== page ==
BBC NEWS Americas Africa Europe Middle East South Asia Asia Pacific Arabic Spanish Russian Chinese Welsh
BBCi CATEGORIES   TV   RADIO   COMMUNICATE   WHERE I LIVE   INDEX    SEARCH 

BBC NEWS
 You are in:  World: Europe
Front Page 
World 
Africa 
Americas 
Asia-Pacific 
Europe 
Middle East 
South Asia 
-------------
From Our Own Correspondent 
-------------
Letter From America 
UK 
UK Politics 
Business 
Sci/Tech 
Health 
Education 
Entertainment 
Talking Point 
In Depth 
AudioVideo 


Commonwealth Games 2002

BBC Sport

BBC Weather

SERVICES 
Tuesday, 7 May, 2002, 11:18 GMT 12:18 UK
Analysis: The immigration message
A carrying around 1500 would-be immigrants runs aground between Saint Raphael and Nice
Most analysts agree some immigration is healthy
test hello test
By Jonathan Marcus
BBC regional analyst
line
The rise of far right-wing political formations like the National Front in France and similar parties in Belgium, Holland and elsewhere is frequently linked to the issue of immigration.

Such parties themselves see a strident anti-immigrant message as central to their appeal.

Security sign at Eurotunnel entrance, France
Tightening borders appeals to many voters
But the issues raised by immigration are complex and immigrants may indeed be essential to the future economic success of many European countries.

For Jean-Marie Le Pen, the leader of the French far-right National Front party, and indeed for many similar formations elsewhere in Europe, the cause of socio-economic problems is simple.

It is summed up in one word: immigration.

Immigrants, according to the far right, cause crime and delinquency; they over-burden the social welfare system and they take the jobs of solid white citizens.

Deal with immigration, says the far right, and many of Europe's social problems will be solved.

'Simplistic remedies'

Quite what is meant by the term "immigrant" in their vocabulary is far from clear.

Jean-Marie Le Pen
Le Pen blames many of France's problems on immigration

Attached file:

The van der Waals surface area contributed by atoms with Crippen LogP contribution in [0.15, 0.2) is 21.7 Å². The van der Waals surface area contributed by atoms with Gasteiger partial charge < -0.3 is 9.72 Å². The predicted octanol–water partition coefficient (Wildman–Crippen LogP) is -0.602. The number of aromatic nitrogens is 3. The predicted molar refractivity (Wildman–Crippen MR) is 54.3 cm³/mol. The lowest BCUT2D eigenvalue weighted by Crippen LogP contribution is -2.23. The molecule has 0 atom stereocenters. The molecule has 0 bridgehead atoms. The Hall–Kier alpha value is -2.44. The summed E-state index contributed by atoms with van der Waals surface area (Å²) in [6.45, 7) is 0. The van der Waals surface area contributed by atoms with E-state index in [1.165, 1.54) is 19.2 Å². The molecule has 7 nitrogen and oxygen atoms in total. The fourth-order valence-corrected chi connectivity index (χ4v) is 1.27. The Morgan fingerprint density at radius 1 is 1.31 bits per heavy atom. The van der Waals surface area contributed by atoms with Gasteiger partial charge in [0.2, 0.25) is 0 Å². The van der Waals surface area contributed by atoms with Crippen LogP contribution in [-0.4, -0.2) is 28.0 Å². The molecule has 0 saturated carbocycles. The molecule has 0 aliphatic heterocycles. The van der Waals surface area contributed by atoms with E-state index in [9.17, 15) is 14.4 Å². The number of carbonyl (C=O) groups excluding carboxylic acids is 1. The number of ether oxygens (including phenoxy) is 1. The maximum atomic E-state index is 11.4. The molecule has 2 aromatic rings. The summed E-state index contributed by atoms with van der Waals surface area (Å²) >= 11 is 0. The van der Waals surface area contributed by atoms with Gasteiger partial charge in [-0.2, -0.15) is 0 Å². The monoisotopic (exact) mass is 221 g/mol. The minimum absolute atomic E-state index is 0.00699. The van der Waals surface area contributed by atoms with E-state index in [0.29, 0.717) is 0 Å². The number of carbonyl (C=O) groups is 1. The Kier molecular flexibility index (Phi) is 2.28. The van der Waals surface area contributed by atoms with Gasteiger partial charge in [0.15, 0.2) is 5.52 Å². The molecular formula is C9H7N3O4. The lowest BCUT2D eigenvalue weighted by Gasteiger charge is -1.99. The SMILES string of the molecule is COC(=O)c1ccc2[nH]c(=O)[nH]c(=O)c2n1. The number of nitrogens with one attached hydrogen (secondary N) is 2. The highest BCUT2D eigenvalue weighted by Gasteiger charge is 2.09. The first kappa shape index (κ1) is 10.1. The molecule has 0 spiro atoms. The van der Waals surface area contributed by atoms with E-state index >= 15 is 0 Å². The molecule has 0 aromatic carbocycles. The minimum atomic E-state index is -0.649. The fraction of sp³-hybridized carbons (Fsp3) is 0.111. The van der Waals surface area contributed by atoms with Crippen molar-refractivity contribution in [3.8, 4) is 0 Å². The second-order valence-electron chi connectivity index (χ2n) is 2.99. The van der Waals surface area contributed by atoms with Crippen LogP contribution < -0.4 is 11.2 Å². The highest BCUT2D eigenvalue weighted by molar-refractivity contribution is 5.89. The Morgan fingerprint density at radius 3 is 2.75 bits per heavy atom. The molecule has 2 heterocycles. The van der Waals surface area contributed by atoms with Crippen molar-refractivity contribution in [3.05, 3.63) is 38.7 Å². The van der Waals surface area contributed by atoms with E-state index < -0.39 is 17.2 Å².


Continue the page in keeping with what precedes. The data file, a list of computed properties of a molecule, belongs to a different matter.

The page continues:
Many so-called immigrants in Mr Le Pen's terms may well have been born in France.

But they are often black or brown-skinned; north African or Asian.

And many are Muslims - a community that the far right generally sees as impossible to assimilate into what they regard as a dominant white culture.

The problem for the simplistic remedies of the far right is that their arguments - while appealing to many ordinary voters - are simply wrong.

Most experts recognise that European Union countries need immigrants to maintain a healthy economy.

Falling birth-rates

European populations are ageing.

Elderly people made up some 13% of the population in 1975 and could be as many as 22% by 2025. Birth-rates in European countries are falling.

All this means that the only way that the working population can be maintained, let alone expanded, is through immigration

Clearly illegal immigration remains a problem.

Cultural differences cannot always easily be reconciled.

But according to many experts the rise of the far right rests upon a fundamental paradox: immigration, far from destroying European societies, could ultimately be their saviour.

See also:

06 May 02 | Europe
Obituary: Pim Fortuyn
06 May 02 | Europe
Fortuyn: A Dutch watershed
22 Apr 02 | Europe
Le Pen vote shocks Europe
22 Apr 02 | Europe
The rise of the European right
22 Mar 02 | Europe
Europe's skills headache
30 Jan 01 | Europe
Europe under fire over immigrants
Internet links:


The BBC is not responsible for the content of external internet sites

Links to more Europe stories are at the foot of the page.


E-mail this story to a friend

Links to more Europe stories